Summer of My Amazing Luck

Summer of My Amazing Luck

by Miriam Toews

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Product Details

ISBN-13: 9781582433462
Publisher: Counterpoint Press
Publication date: 07/28/2006
Pages: 240
Sales rank: 736,557
Product dimensions: 5.30(w) x 7.90(h) x 0.80(d)

About the Author

Miriam Toews (pronounced tâves) was born in 1964 in the small Mennonite town of Steinbach, Manitoba. She left Steinbach at eighteen, living in Montreal and London and touring Europe before coming back to Manitoba, where she earned a B.A. in film studies at the University of Manitoba. Later she packed up with her children and partner and moved to Halifax to attend the University of King’s College, where she received a bachelor’s degree in journalism. Upon returning to Winnipeg with her family in 1991, she freelanced at the CBC, making radio documentaries. When her youngest daughter started nursery school, Toews decided it was time to try writing a novel.

Miriam Toews’s first novel, Summer of My Amazing Luck, was published in 1996; it was nominated for the Stephen Leacock Memorial Medal for Humour and won the John Hirsch Award. Published two years later, her second novel, A Boy of Good Breeding, won the McNally Robinson Book of the Year Award. Her most recent novel is the bestselling A Complicated Kindness, which was a Giller Prize Finalist and won the Governor General’s Literary Award for Fiction. Toews has also written for the CBC, This American Life (on National Public Radio), Saturday Night, Geist, Canadian Geographic, Open Letters and The New York Times Magazine, and she has won the National Magazine Award Gold Medal for Humour.

In an interview with Herizons magazine, Toews discusses the motif of the absent mother in both Summer of My Amazing Luck and A Complicated Kindness: “The relationship I have with my mother is so strong and loving and fun, that maybe I had to, in order to have a character who was working through something difficult, have her gone – dead, or missing, or whatever, just absent – in order to create that conflict for my character. And, to get all psychoanalytical about it, I’ve been trying to understand my father for a long time now, and I think that in my own life, growing up, etcetera, my mother was sort of this buffer between him and me, in that she kind of protected me from his sadness and tried to make life fun and upbeat all the time. So maybe, in order for my character to understand her father better, and assuming that my characters are in some ways me, that particular buffer has to be removed.”

Read an Excerpt

One

Lish had been a lifer even before the trouble started with Serenity Place. She had four daughters, two of them with the same guy and the other two, twins, with a carefree street performer who had fallen in love with Lish’s hands. Perfect for balls, he’d said, juggling them that is. Now jugglers never make cracks about balls, Lish informed me, they just don’t. Lish knew a lot about the theatre, about working a room, drawing a crowd, about blocking and leading, about the superstitions of theatre people. She had always loved the stage. Or the street, or wherever it is that people perform. She had met the juggler in the hospitality suite of the hotel at which all the performers were staying. Volunteering, for Lish, was a good way to meet theatre people without violating welfare rules, and it was a nice break from the kids. This street performer, absent father of the twins, said he loved Lish and suggested that she join him on the road. He could teach her to eat fire, juggle knives, walk on stilts. He showed her a newspaper clipping of himself from The Miami Herald and the headline was “Magic, Music and Tomfoolery,” and then there was a photo of him breaking a chain with his ­chest.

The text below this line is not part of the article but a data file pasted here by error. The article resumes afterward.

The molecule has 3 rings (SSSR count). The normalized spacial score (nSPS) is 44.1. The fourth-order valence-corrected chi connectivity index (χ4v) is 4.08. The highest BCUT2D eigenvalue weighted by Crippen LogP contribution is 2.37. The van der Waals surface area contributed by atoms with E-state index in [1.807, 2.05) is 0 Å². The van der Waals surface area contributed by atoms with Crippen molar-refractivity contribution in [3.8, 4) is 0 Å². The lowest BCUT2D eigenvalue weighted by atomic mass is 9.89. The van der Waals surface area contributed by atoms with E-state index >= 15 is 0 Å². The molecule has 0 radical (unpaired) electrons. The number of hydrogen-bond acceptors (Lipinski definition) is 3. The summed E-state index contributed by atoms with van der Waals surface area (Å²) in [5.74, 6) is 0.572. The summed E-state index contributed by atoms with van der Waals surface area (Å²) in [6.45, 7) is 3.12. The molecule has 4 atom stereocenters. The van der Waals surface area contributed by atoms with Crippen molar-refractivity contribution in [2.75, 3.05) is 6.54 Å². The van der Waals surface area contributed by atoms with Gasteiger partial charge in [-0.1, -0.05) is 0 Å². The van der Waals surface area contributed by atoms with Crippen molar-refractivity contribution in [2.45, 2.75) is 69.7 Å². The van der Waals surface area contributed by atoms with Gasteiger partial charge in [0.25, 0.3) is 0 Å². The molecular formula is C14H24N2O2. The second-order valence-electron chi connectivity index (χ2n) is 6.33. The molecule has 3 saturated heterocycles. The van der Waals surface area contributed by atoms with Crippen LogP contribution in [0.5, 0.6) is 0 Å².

Just like Zampano in “La Strada,” he’d said. Lish was giddy with the proposition and the free booze of the hospitality suite, and so she agreed to join him on the road, on the condition that she could bring her daughters, numbering two at the time. “Not a problem, not a problem,” he said, “they’ll bring in more cash,” and then he made a red handkerchief disappear up Lish’s nose. And, of course, reappear. Something he himself had failed to do after impregnating Lish in his hotel room that night, while her long beautiful hands caressed his oily back and the hot summer night got hotter. Lish found him irresistible with his sad eyes and his ­world-­weary bearing and silly jokes that in and of themselves weren’t funny at all, but when he said them seemed, at least to Lish, to define comedy. And Lish loved to laugh. What was funniest though to Lish was his utter seriousness about ­sex.

He didn’t say a word or crack a smile throughout, and Lish had to pretend that a snort of laughter she let escape while he focussed in on the homestretch was really an uncontrollable gasp of pleasure. She had hoped he’d think it was her unusual way of expressing herself while in the throes of passion. Snorting. But she wasn’t sure. In any case, it didn’t matter. The next morning while Lish slept sated and pregnant with not one but two of the busker’s babies, he made himself, along with Lish’s cotton purse, disappear for good. Lish said he had left a note that said “Catcha on the flip side.” Can you believe it? Lish said his juggling was much better than his ­writing.